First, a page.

It has been one month since my previous post, since then some major design changes have been made, but I won’t go into details about what changed, but about what has been added.
First of all, like I stated on my previous post I’m using WPF to build my editor’s UI and using MVVM pattern to bind data between the UI and data models, it’s amazing how both WPF and the MVVM pattern fuse together really well to create a UI without much complexity.
During my WPF studies a lot of people, from both Stack Overflow and Code Project, kept saying exactly what I think at the moment about these working methodologies “the learning curve is big, but once you get along with it you will love it”, and it’s true indeed , XAML at first sight is very intimidating, not many people enjoy looking at XML, and understanding all the magic that goes behind data binding and how we can use it for complex requirements is not easy, but once we understand how to surpass these difficulties we can create a good looking and functional UI really fast, and with a very short and readable code, where all the responsibilities are well divided.
Need to add an additional field to your List Box? No problem, just add another line in XAML and the field will be there.
Need to synchronize this field with some text from a model? Simple, just have a model’s property bound to this field and allow it to perform notification when it’s changed.
And so on. This idea is so good that I even added something like this to my own work… but one thing at a time.
In my previous post I didn’t show any illustrative images from my work, that was one of the first critics from my friends, so before publishing this post I committed myself to tidy the UI so people can at least take a look at my, unfinished, work.
This image represents the editor once it’s open, I added some numbers in the image so I can describe them, at the moment these are the most important components of the editor.
1) The toolbar contains useful icons that perform different actions in my application, like saving its current state, revert the changes made, open other windows to work with other available tools, etc.
2) The content tree contains the different entities that take role in my game engine and help fill the world. In the above image only two groups are represented (sorry for the names, but sometimes when I’m creating stuff for testing I just randomly press my keyboard to give something a name): Scenes and Actors.
The idea behind it is that Scene’s are the levels of the game that can be populated with different assets, while Actors are part of the assets that populate the world, and are loaded from assemblies that contains a game project data, this way it’s possible to create an assembly containing as many actors as needed, and as long as they derive from BaseActor and are located in the right folder the development kit will be able to load it for design purposes.
3) The scene viewer represents the scene loaded from the content tree, it’s possible to interact with the scene viewer in order to modify our level the way we desire to build our own game levels.
4) The property editor (at the moment it’s not complete, so it just contains demo properties in the image) is used to change properties of a selected asset in the scene, just like it would be possible to do in, for example, Visual Studio’s WPF UI editor, this is helpful to reuse assets, since the idea is not to create a new one everyone we want to have a similar asset in our game, but to simply change one of its properties in design time, avoiding creating additional code on the game assemblies.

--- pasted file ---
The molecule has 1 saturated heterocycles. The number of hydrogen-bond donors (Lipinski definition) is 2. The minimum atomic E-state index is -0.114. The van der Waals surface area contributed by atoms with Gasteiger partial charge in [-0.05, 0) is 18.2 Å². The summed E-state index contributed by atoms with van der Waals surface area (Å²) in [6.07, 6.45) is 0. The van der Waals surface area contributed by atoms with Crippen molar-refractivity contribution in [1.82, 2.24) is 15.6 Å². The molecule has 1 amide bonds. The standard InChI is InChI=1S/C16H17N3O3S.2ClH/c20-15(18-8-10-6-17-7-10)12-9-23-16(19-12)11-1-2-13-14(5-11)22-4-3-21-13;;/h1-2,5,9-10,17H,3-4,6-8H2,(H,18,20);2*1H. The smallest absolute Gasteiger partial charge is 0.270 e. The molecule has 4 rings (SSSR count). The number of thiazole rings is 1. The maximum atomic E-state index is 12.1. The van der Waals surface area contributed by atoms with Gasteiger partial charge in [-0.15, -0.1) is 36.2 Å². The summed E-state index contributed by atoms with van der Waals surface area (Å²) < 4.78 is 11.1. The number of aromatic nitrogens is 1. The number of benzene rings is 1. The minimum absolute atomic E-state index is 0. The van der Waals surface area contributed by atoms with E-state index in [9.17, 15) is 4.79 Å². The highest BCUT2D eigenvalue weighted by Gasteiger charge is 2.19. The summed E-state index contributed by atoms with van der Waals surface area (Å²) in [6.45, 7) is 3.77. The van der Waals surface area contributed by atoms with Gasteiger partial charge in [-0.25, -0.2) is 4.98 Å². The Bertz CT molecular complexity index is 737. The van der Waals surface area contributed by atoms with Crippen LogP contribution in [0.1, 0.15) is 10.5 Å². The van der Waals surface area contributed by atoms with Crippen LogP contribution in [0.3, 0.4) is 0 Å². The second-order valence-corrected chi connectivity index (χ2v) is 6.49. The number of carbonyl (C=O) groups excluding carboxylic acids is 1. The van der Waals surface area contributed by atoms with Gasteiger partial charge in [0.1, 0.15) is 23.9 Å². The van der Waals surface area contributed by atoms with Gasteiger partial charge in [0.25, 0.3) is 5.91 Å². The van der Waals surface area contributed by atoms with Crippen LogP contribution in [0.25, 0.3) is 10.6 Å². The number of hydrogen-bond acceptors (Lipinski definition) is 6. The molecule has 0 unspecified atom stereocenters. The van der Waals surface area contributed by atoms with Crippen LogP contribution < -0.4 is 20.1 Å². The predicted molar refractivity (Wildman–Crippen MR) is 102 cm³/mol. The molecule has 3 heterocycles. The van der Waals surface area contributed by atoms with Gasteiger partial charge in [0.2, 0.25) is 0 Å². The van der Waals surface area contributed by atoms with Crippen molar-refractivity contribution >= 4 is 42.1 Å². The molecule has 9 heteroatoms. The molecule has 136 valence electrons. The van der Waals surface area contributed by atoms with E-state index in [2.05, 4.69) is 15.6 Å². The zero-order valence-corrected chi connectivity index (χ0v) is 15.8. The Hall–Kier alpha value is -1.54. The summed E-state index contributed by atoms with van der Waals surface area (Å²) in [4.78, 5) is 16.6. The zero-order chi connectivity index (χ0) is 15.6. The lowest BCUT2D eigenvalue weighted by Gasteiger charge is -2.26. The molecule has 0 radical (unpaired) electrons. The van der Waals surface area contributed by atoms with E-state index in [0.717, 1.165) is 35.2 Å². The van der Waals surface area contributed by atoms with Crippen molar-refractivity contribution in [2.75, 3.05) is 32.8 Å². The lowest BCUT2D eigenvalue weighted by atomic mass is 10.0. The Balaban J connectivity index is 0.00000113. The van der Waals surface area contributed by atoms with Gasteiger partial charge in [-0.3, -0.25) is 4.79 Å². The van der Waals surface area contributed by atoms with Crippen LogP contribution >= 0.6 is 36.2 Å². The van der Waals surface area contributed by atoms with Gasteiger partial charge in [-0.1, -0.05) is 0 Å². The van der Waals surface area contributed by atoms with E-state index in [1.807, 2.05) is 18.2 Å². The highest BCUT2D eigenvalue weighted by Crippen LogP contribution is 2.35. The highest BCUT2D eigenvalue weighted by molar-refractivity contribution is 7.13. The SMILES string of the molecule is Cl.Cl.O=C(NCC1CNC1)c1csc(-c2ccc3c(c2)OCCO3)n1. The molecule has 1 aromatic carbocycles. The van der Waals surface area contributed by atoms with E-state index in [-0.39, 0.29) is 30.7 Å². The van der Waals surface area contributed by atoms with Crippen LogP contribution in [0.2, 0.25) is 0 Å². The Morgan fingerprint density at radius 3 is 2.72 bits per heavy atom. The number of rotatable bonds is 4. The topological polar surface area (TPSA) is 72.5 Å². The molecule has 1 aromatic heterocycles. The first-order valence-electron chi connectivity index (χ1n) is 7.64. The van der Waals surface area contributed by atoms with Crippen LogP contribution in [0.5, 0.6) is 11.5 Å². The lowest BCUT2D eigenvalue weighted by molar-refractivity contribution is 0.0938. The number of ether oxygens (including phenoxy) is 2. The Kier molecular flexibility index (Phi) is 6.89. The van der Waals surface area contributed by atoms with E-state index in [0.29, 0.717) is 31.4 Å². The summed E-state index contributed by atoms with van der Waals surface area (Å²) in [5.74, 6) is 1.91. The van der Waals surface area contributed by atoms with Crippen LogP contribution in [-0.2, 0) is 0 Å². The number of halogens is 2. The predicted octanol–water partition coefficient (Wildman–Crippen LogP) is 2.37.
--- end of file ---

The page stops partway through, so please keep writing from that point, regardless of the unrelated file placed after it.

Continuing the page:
The following image is an example of how to add scenes to the editor allowing the designer to create as many levels as he wants:
To add assets to our scene the designer simply needs to select the desired scene to work on and drag and drop the asset from the content tree, by selecting one of the scenes and dropping the asset name “Actor” the result should look like this:
As you can see the tool bar changed according to how it was done, after adding the Actor the back arrow icon became enabled allowing us to perform the inverse action, which in this case would be remove the actor from the scene, and the transformation widgets icons become enabled too.
After selecting the actor with my mouse the result is that the translation widget becomes selected (this is the behaviour by default) and the widget showed in the scene, after dragging the blue arrow down, selecting the rotation widget icon and dragging over the rotation widget that showed up on the scene the result should be like in the following image:
The transformation widgets are part of the recently added in game UI layer, in my current architecture each Scene contains a GUI Manager object that will react to user generated events, like a mouse click or a button press and will be in charge to propagate the event to a UI widget.
This UI layer is not part of WPF, it’s a library that I’m writing according to my needs, both in terms of the editor and of the game built from it. My motivations to build an in game UI for the scene editor were to understand how UI systems work at a low level and to be able to build a library for two purposes in parallel, editor purposes and game purposes.
Like I said in the beginning of the post I’ve added data binding to my engine, the idea of having UI elements attached to model objects is pretty good, and really came in handy when making changes in the scene using the scene widgets, here’s an example of code on how to, currently, bind a UI widget to an in game object:
The first step as to create a model (TransformActorViewModel) sensible to property changes and then create a Binding Engine, passing the rotate widget reference (_rotateWidg) and the model as constructor parameters, and then using the bind method expressions are passed as parameters binding the properties.